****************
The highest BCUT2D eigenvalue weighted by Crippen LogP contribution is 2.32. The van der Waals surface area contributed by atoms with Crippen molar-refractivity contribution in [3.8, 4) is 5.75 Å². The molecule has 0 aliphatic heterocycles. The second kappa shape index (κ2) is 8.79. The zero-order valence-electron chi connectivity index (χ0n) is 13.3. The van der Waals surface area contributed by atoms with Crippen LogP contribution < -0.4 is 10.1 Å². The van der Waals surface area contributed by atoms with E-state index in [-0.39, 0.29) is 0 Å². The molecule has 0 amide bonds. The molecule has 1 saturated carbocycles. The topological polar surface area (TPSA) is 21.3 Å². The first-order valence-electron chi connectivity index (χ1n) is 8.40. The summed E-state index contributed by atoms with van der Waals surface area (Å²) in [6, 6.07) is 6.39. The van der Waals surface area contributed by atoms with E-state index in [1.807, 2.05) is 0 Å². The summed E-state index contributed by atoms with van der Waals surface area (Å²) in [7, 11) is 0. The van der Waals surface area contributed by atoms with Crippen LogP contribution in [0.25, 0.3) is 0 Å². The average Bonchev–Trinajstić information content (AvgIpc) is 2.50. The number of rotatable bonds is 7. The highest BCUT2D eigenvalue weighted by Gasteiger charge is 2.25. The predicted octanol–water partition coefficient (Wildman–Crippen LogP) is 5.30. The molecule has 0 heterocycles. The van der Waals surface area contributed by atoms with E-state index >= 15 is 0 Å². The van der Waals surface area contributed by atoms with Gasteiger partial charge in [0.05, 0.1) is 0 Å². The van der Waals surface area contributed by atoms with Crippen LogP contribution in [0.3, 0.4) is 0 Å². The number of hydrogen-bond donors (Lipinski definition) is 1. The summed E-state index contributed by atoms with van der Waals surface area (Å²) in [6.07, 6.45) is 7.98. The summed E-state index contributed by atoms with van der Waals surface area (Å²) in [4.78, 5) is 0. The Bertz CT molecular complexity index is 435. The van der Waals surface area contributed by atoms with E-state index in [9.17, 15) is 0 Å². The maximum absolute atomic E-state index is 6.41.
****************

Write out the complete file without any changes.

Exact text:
The highest BCUT2D eigenvalue weighted by Crippen LogP contribution is 2.32. The van der Waals surface area contributed by atoms with Crippen molar-refractivity contribution in [3.8, 4) is 5.75 Å². The molecule has 0 aliphatic heterocycles. The second kappa shape index (κ2) is 8.79. The zero-order valence-electron chi connectivity index (χ0n) is 13.3. The van der Waals surface area contributed by atoms with Crippen LogP contribution < -0.4 is 10.1 Å². The van der Waals surface area contributed by atoms with E-state index in [-0.39, 0.29) is 0 Å². The molecule has 0 amide bonds. The molecule has 1 saturated carbocycles. The topological polar surface area (TPSA) is 21.3 Å². The first-order valence-electron chi connectivity index (χ1n) is 8.40. The summed E-state index contributed by atoms with van der Waals surface area (Å²) in [6, 6.07) is 6.39. The van der Waals surface area contributed by atoms with E-state index in [1.807, 2.05) is 0 Å². The summed E-state index contributed by atoms with van der Waals surface area (Å²) in [7, 11) is 0. The van der Waals surface area contributed by atoms with Crippen LogP contribution in [0.25, 0.3) is 0 Å². The average Bonchev–Trinajstić information content (AvgIpc) is 2.50. The number of rotatable bonds is 7. The highest BCUT2D eigenvalue weighted by Gasteiger charge is 2.25. The predicted octanol–water partition coefficient (Wildman–Crippen LogP) is 5.30. The molecule has 0 heterocycles. The van der Waals surface area contributed by atoms with E-state index >= 15 is 0 Å². The van der Waals surface area contributed by atoms with Gasteiger partial charge in [0.05, 0.1) is 0 Å². The van der Waals surface area contributed by atoms with Crippen LogP contribution in [0.3, 0.4) is 0 Å². The number of hydrogen-bond donors (Lipinski definition) is 1. The summed E-state index contributed by atoms with van der Waals surface area (Å²) in [6.07, 6.45) is 7.98. The summed E-state index contributed by atoms with van der Waals surface area (Å²) in [4.78, 5) is 0. The Bertz CT molecular complexity index is 435. The van der Waals surface area contributed by atoms with E-state index in [9.17, 15) is 0 Å². The maximum absolute atomic E-state index is 6.41.